I’ve just been re-reading parts of Matt Haig’s Brand Failures: The Truth About The 100 Biggest Branding Mistakes Of All Time. While the edition I’m looking at is now close to ten years old, its ideas are a timely reminder that though the purpose of brands is to generate goodwill and margin, failure to deliver on expectations and the subsequent “badwill” that engenders is never far away.
As Haig observes in his opening chapter, “The process of branding was developed to protect products from failure … Brand identities were designed not only to help these products stand out, but also to reassure a public anxious about the whole concept of factory-produced goods … Fast forward to the 21st century and a different picture emerges. Now it is the brands themselves that are in trouble. They have become a victim of their own success.”
Badwill is a term that investment analysts use to describe the effect of bad behavior on investor sentiment. It is of course the converse of the goodwill that stocks depend on to help lift their market price above their net book value.
Investopedia defines badwill as “The negative effect felt by a company when shareholders and the investment community find out that is has done something that is not in accordance with good business practices. Although typically not expressed in a dollar amount, badwill can play out in the form of decreased revenue, loss of clients or suppliers, loss of market share.”
The concept applies equally to brand equity, where the disappointment also springs from behaviors or attitudes but can manifest itself directly in lost revenues, lost clients, loss of market share and a whole lot of bad publicity.
It’s easy to see how stocks can be affected by factors that are beyond their control but given the tight control that brand professionals have over their assets, what do brands do to generate badwill or actually fail? According to Haig, they succumb to one or several of “the seven deadly sins of branding”:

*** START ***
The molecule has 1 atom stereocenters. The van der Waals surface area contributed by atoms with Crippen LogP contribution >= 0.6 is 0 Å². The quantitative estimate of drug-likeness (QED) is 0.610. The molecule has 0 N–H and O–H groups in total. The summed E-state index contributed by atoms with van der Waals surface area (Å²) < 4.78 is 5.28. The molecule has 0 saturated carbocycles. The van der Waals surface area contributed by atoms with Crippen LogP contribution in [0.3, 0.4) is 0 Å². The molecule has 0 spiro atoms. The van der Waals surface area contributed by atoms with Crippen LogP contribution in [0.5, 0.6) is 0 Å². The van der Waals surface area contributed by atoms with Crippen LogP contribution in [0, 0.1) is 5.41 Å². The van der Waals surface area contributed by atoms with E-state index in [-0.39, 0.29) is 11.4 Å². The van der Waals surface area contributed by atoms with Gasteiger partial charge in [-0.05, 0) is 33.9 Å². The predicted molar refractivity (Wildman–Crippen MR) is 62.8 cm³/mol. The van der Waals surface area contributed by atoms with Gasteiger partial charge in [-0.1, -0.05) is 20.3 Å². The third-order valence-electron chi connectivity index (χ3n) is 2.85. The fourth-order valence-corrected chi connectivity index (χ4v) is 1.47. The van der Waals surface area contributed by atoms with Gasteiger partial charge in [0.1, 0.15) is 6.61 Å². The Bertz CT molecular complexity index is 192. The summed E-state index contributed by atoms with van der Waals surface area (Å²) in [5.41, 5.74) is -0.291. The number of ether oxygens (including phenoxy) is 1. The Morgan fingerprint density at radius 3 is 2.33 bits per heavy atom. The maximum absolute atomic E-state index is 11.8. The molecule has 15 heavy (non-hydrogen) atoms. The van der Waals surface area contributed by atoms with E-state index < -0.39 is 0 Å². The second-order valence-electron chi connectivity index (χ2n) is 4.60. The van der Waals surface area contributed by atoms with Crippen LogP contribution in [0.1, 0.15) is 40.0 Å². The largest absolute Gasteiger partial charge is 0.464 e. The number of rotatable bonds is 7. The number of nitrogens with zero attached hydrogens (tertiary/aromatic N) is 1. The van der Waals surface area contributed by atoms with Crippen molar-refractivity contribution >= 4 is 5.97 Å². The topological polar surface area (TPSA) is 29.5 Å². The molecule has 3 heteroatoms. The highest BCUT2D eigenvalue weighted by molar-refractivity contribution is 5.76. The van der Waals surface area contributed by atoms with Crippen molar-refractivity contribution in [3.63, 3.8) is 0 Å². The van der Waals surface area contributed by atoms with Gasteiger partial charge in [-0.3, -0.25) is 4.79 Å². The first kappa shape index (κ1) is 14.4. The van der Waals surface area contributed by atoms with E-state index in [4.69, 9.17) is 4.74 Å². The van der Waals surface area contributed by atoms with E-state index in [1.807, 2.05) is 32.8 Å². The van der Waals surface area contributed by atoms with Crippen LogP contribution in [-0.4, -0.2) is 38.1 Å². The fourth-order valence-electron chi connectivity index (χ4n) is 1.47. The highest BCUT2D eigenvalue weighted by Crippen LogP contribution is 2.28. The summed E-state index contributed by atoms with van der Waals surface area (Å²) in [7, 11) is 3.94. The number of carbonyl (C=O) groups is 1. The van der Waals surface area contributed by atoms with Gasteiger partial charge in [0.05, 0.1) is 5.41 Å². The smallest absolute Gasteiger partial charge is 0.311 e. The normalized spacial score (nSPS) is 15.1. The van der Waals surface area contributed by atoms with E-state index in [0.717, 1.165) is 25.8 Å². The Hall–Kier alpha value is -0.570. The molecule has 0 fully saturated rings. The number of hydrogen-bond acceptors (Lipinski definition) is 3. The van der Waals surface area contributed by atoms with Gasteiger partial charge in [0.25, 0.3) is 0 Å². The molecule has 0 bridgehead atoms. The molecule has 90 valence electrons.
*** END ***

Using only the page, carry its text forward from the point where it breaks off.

- Amnesia – brands forget what they stand for and quickly run into trouble.
- Ego – brands can over-estimate their own importance and capabilities and this can cause them to stay in a market where the tide is going out or to attempt to enter markets for which they are clearly unsuited.
- Meglomania – brands can be too ambitious. They can attempt to be into everything and to be everywhere and that can cost them dearly.
- Deception – brands can market their products in ways that bear no resemblance to the reality. Haig calls this “brand fiction”.
- Fatigue – brands can lose interest in what they’re doing, then the energy to innovate evaporates.
- Paranoia – brands become over-reactive. They run themselves to a standstill with lawsuits, brand relaunches and desperate me-too actions
- Irrelevance – brands fail to keep pace within a dynamic category and are overtaken.
I’d add several more – Distraction, Inattention, Impatience, Insensitivity and Isolation. In the rush to be edgy and competitive, it’s easy, perhaps too easy, to dismiss or even fail to notice ideas or ways of behaving that damage a brand on a daily basis, or to believe that providing customers with the levels of service and attention they feel they deserve is an unnecessary cost and inconvenience to the brand.
Of course badwill is not generated by the action itself, but by perceptions of the actions. And those actions are often as much the result of bad judgment calls as bad behaviors per se. A brand can be behaving in good faith and with good intentions and still engender badwill. And of course market scrutiny of brands is not just multi-channeled but also multi-faceted – from what they say to what they show to how they react, brands are always-on.
If customers believe any of these things about a brand, chances are that brand is under-performing in the marketplace and in terms of its intangible equity:
- They’re arrogant
- They’re insensitive
- They’re stupid
- They’re careless, even dangerous
- They’re ruthless
- They’re exploitative
- They lie
- They don’t deliver value for money
- They’re awkward
- They refuse to take responsibility
- They’re slow
- They’re inefficient
- They stereotype
- Their stuff doesn’t work
- They don’t offer what people want today
- They disappoint
- They’re embarrassing
- They’re offensive
- They’re deceptive
- They’re tasteless
- They’re greedy
- They’re annoying
- They’re clumsy
- They’re rude
- They say they can do things that they can’t
- They’re embarrassing
- They’re disingenuous
- They’re political (or their actions are interpreted politically)
- They don’t move with the times
- They hurt people
- They’re confusing
- Their own people hate working for them
- They’re inconsistent
- They’re obsessed with policy
- They don’t listen
- They trivialize things that matter
- They’re passive (aggressive)
- They’re boring
So who got it wrong in 2013? By way of interest, here’s who Ad Week judged the biggest brand failures in terms of marketing communications. And some nice insights from Bruce Turkel here on 2013 business blunders.
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